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The Extendables

Of the players whose contracts run out next year, we take a look at who is worth keeping and who should be moved on as soon as possible. The extendables are few and far between.

Richard Sellers

Sunderland have been in desperate need of a clear out for some time now but a number of the players that top most supporters' "please leave" list have been tied to expensive contracts making them essentially unsellable. Finally, a number of them are out of contract this summer and while it's fair to say few fans would shed a tear if the majority left, there are one or two worth at least considering keeping around.

Jack Colback

The fact that local lad Colback has already been offered a new contract speaks volumes. He is without a doubt the player with the most to offer amongst those whose deals run out at the end of the season, both now and in the long run. He's shown himself to be an able left back - although he would prefer not to be used there too often it seems - and looks tailor made for Poyet's midfield three, if the head coach continues to employ it. He provides balance as a left footer in the middle of the park, as well excellent ball retention and underrated ball winning abilities. Although he has turned down overtures from the club thus far, a sustained run in midfield might change his mind. Here's hoping it does.

Keiren Westwood

Westwood started the season as Sunderland's number one and despite some questionable performances early on, had begun to grow into the role before picking up an injury at Hull. A clean sheet for Mannone against Manchester City later and the Irishman may well find it difficult to get back into the side. If he fails to return then it's unlikely he'd sign a contract even if he was offered one. This was Westwood's big chance to stake his claim as a Premier League first choice goalkeeper and after spending the majority of his Sunderland career up until now on the bench, the chances of him signing up for another 3-4 years of potentially more of the same are slim at best.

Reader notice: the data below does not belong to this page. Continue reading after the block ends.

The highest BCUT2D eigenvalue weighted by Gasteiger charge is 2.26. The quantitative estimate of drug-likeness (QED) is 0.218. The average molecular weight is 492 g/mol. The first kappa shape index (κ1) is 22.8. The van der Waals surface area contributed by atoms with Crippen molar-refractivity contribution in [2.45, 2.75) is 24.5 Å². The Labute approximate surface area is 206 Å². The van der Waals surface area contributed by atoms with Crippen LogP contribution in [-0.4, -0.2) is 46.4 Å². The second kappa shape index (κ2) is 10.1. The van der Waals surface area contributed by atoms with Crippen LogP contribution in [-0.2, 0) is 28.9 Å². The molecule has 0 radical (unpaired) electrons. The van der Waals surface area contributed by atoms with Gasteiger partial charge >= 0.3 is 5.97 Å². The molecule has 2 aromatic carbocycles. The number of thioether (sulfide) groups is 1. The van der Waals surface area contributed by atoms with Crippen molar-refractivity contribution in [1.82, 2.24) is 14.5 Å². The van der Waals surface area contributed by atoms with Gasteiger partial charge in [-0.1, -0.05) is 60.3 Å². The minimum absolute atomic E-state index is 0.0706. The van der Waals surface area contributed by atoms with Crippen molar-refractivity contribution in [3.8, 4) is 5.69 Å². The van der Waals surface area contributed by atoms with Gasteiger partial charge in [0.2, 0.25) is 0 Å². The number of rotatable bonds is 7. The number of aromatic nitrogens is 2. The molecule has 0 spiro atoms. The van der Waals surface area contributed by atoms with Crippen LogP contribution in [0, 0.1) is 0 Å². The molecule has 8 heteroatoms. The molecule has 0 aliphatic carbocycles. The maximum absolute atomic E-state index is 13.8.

If things change and he makes his way back into the side and impresses, then the club could do worse than tie him down. He may not be brilliant, but Sunderland could probably do without having to look for another senior goalkeeper next summer whilst trying to bolster the same key areas of the squad that have needed improving for some time now. It should not be forgotten that his competition for the position was also only given a short term contract, which may actually help Poyet in the short term as both players are likely to be desperate to impress between now and the end of the season.

Sebastian Larsson

The Swedish midfielder has become a bit of utility man in his time on Wearside and whilst he can go missing in games, his work rate is something that can never be questioned. Successive managers have seen something in him and in a sense he has become a victim of his own popularity, with each new boss trying to shoehorn him into the side, often in roles he hasn't looked comfortable playing. When Sunderland are without the ball - as they were for long periods against Manchester City - he excels and like Colback, he looked instantly more comfortable in a midfield three where his ability to win the ball and screen the defence complimented the skills of his partners perfectly.